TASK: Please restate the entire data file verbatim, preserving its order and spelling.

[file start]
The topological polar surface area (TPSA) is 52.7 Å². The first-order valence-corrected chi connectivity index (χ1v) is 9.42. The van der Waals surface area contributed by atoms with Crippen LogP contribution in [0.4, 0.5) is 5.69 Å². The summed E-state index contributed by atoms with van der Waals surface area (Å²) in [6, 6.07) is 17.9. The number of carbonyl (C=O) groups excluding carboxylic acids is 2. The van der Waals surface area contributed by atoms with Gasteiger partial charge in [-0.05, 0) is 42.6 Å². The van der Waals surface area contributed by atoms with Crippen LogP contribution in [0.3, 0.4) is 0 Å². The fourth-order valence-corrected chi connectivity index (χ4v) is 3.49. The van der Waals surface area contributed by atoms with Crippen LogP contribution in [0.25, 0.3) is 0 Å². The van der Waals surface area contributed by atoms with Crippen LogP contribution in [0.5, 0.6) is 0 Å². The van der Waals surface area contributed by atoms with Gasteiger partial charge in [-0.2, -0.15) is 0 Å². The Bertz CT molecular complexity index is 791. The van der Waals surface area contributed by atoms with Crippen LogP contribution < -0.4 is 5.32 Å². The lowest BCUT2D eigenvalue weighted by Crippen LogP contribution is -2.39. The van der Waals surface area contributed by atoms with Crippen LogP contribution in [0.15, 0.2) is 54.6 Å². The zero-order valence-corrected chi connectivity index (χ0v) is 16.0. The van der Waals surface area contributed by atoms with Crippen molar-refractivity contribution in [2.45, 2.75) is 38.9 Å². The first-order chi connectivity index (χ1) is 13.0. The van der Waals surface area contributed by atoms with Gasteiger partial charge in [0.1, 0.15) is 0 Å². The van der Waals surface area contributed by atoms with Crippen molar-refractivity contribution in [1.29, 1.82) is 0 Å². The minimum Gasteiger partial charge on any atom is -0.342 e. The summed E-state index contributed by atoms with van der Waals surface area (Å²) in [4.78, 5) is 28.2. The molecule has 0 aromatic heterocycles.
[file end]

The topological polar surface area (TPSA) is 52.7 Å². The first-order valence-corrected chi connectivity index (χ1v) is 9.42. The van der Waals surface area contributed by atoms with Crippen LogP contribution in [0.4, 0.5) is 5.69 Å². The summed E-state index contributed by atoms with van der Waals surface area (Å²) in [6, 6.07) is 17.9. The number of carbonyl (C=O) groups excluding carboxylic acids is 2. The van der Waals surface area contributed by atoms with Gasteiger partial charge in [-0.05, 0) is 42.6 Å². The van der Waals surface area contributed by atoms with Crippen LogP contribution in [0.3, 0.4) is 0 Å². The fourth-order valence-corrected chi connectivity index (χ4v) is 3.49. The van der Waals surface area contributed by atoms with Crippen LogP contribution in [0.25, 0.3) is 0 Å². The van der Waals surface area contributed by atoms with Crippen LogP contribution in [0.5, 0.6) is 0 Å². The van der Waals surface area contributed by atoms with Gasteiger partial charge in [-0.2, -0.15) is 0 Å². The Bertz CT molecular complexity index is 791. The van der Waals surface area contributed by atoms with Crippen LogP contribution < -0.4 is 5.32 Å². The lowest BCUT2D eigenvalue weighted by Crippen LogP contribution is -2.39. The van der Waals surface area contributed by atoms with Crippen LogP contribution in [0.15, 0.2) is 54.6 Å². The zero-order valence-corrected chi connectivity index (χ0v) is 16.0. The van der Waals surface area contributed by atoms with Crippen molar-refractivity contribution in [2.45, 2.75) is 38.9 Å². The first-order chi connectivity index (χ1) is 13.0. The van der Waals surface area contributed by atoms with Gasteiger partial charge in [0.1, 0.15) is 0 Å². The van der Waals surface area contributed by atoms with Crippen molar-refractivity contribution in [1.29, 1.82) is 0 Å². The minimum Gasteiger partial charge on any atom is -0.342 e. The summed E-state index contributed by atoms with van der Waals surface area (Å²) in [4.78, 5) is 28.2. The molecule has 0 aromatic heterocycles.